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May 12, 2005



Lisa Mallen with Colleagues on a dig in Sicily

Read about other 2005-06 Fulbright winners from Bryn Mawr:

Lisa Mallen, a Ph.D. candidate in classical and Near Eastern archaeology, will get a solid start on her dissertation research in Greece next year with the help of a Fulbright-Hays grant. The award, worth about $21,000, will cover travel and living expenses as well as tuition for a year at the American School of Classical Studies in Athens, which offers advanced graduate students an intensive survey of the art, archaeology, history and topography of Greece.

After completing the American School's program, Mallen plans to concentrate on research for her dissertation, which will focus on identity in Dark Age (c. 1050-800 B.C.E.) Greece. "I'm looking for archaeological correlates for identity, especially in the mortuary record — evidence of social relationships and affiliations that are apparent in burials.

"I want to see whether and how an Athenian identity might have survived an individual's move to another city," Mallen explains. "I can test this by looking at burials in Lefkandi because Athens and Lefkandi had different burial conventions. In Athens, bodies were cremated and the ashes buried in the ground with grave goods in a pit-and-trench system. In Lefkandi, burials contain grave goods, but no human remains. An Athenian-style burial in Lefkandi can be interpreted as evidence that someone who moved from Athens to Lefkandi retained an Athenian identity at death. I'll also be looking for gender differences in political and social identity patterns — I expect all of the Athenian burials in Lefkandi to be male."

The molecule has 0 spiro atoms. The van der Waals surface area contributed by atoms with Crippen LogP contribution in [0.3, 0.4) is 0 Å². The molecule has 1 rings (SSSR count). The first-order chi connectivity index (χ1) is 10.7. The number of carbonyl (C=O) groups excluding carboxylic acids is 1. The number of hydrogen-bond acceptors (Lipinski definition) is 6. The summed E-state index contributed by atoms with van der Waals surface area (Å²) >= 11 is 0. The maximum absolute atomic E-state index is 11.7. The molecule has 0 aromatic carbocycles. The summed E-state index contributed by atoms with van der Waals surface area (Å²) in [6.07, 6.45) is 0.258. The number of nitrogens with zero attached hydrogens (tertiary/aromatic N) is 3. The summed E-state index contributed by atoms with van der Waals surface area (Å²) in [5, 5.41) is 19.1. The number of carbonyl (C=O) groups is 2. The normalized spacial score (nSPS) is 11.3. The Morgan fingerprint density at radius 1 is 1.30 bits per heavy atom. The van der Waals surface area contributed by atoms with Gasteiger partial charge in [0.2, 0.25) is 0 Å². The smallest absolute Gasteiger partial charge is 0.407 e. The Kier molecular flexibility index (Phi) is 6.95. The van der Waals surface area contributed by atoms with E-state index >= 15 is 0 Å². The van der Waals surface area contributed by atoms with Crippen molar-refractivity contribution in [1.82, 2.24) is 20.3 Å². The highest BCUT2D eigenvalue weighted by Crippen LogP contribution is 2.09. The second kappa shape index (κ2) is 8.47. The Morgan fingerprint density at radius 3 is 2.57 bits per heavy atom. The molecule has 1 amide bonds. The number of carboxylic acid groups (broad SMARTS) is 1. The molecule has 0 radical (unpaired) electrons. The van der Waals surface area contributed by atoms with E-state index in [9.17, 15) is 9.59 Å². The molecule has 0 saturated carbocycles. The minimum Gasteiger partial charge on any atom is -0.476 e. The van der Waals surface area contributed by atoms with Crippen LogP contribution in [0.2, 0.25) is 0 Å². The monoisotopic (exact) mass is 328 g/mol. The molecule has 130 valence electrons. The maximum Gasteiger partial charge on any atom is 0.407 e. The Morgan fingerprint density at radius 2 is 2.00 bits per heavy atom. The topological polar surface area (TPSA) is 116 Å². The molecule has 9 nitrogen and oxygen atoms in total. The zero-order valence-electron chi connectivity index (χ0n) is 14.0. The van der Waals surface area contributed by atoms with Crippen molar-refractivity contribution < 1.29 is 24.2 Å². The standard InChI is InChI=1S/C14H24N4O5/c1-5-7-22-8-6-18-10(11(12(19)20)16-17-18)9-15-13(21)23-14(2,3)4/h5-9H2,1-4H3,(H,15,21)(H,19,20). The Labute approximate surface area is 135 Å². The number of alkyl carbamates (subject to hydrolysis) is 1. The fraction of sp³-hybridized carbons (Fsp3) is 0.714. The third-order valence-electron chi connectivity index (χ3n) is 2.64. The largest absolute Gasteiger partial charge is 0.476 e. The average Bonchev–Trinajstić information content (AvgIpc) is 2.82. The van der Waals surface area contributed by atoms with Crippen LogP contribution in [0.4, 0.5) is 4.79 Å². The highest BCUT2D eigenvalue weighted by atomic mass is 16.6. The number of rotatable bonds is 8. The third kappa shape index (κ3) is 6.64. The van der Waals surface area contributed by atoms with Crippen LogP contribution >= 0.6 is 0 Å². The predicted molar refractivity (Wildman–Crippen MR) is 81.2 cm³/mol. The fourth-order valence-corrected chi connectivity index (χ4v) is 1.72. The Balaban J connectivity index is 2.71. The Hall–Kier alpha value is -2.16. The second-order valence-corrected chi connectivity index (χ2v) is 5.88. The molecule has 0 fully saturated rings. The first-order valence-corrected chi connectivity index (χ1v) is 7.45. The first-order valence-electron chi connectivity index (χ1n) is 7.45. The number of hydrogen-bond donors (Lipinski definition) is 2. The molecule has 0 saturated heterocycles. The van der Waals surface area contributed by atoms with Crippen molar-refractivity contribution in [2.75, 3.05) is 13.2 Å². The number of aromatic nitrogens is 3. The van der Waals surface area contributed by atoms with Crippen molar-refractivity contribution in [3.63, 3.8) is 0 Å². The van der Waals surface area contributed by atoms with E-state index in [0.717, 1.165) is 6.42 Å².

Mallen will look at existing excavations in Lefkandi and Knossos, and she also hopes to join a new excavation at Lefkandi, which has recently been reopened to excavation after a hiatus of about 15 years.

Mallen, who says that she has been fascinated by archaeology since elementary school, has considerable field experience. As an undergraduate at Pennsylvania State University, she joined digs in Georgia and Pennsylvania. At a site in Tennessee, she served as a contract archaeologist, part of a team that examined a site prior to major construction, to ensure that important archaeological evidence was not destroyed. She also excavated in Pompeii, near Tel Aviv and in Mendes, Egypt. As a graduate student, she spent two summers on a dig in Monte Polizzo, Sicily.

A native of Yardley, Pa., Mallen graduated from Penn State in 2000 with a B.A. in classics. She came to Bryn Mawr in the fall of 2002 after spending a year teaching Latin and Greek at the Princeton Latin Academy; during this time she also worked on the reinstallation of the Roman and Etruscan galleries at the University of Pennsylvania Museum of Archaeology and Anthropology. She hopes, as part of a career in teaching and research, to establish a field school for undergraduates.

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